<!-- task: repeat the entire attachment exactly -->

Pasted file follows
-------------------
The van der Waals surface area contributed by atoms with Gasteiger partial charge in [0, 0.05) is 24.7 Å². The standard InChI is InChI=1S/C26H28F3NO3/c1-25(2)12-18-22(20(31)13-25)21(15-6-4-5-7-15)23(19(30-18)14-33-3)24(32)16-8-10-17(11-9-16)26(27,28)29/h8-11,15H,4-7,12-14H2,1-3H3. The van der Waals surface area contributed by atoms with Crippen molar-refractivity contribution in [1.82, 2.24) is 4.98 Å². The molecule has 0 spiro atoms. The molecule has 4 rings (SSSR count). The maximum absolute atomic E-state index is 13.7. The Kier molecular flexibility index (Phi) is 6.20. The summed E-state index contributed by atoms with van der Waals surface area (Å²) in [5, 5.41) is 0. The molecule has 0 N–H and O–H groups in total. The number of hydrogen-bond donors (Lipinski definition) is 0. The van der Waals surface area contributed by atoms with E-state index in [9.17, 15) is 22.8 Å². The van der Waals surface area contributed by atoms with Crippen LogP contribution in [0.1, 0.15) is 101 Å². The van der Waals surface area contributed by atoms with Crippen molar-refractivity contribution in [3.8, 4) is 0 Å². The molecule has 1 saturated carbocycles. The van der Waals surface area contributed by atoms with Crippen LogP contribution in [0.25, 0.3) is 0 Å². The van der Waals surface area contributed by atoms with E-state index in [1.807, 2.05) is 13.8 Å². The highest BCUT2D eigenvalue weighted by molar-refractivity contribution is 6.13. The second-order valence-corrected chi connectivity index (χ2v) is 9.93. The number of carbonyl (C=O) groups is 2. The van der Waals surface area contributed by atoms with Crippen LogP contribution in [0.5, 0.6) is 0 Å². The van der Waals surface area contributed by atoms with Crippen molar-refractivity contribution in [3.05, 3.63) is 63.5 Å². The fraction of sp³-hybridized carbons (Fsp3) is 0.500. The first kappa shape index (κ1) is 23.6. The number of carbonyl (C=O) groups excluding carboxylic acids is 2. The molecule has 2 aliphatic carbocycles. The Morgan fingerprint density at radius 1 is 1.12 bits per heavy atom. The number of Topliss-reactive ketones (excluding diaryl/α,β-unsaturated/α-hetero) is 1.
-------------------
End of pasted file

The van der Waals surface area contributed by atoms with Gasteiger partial charge in [0, 0.05) is 24.7 Å². The standard InChI is InChI=1S/C26H28F3NO3/c1-25(2)12-18-22(20(31)13-25)21(15-6-4-5-7-15)23(19(30-18)14-33-3)24(32)16-8-10-17(11-9-16)26(27,28)29/h8-11,15H,4-7,12-14H2,1-3H3. The van der Waals surface area contributed by atoms with Crippen molar-refractivity contribution in [1.82, 2.24) is 4.98 Å². The molecule has 0 spiro atoms. The molecule has 4 rings (SSSR count). The maximum absolute atomic E-state index is 13.7. The Kier molecular flexibility index (Phi) is 6.20. The summed E-state index contributed by atoms with van der Waals surface area (Å²) in [5, 5.41) is 0. The molecule has 0 N–H and O–H groups in total. The number of hydrogen-bond donors (Lipinski definition) is 0. The van der Waals surface area contributed by atoms with E-state index in [9.17, 15) is 22.8 Å². The van der Waals surface area contributed by atoms with Crippen LogP contribution in [0.1, 0.15) is 101 Å². The van der Waals surface area contributed by atoms with Crippen molar-refractivity contribution in [3.8, 4) is 0 Å². The molecule has 1 saturated carbocycles. The van der Waals surface area contributed by atoms with Crippen LogP contribution in [0.25, 0.3) is 0 Å². The van der Waals surface area contributed by atoms with E-state index in [1.807, 2.05) is 13.8 Å². The highest BCUT2D eigenvalue weighted by molar-refractivity contribution is 6.13. The second-order valence-corrected chi connectivity index (χ2v) is 9.93. The number of carbonyl (C=O) groups is 2. The van der Waals surface area contributed by atoms with Crippen LogP contribution in [0.5, 0.6) is 0 Å². The van der Waals surface area contributed by atoms with Crippen molar-refractivity contribution in [3.05, 3.63) is 63.5 Å². The fraction of sp³-hybridized carbons (Fsp3) is 0.500. The first kappa shape index (κ1) is 23.6. The number of carbonyl (C=O) groups excluding carboxylic acids is 2. The molecule has 2 aliphatic carbocycles. The Morgan fingerprint density at radius 1 is 1.12 bits per heavy atom. The number of Topliss-reactive ketones (excluding diaryl/α,β-unsaturated/α-hetero) is 1.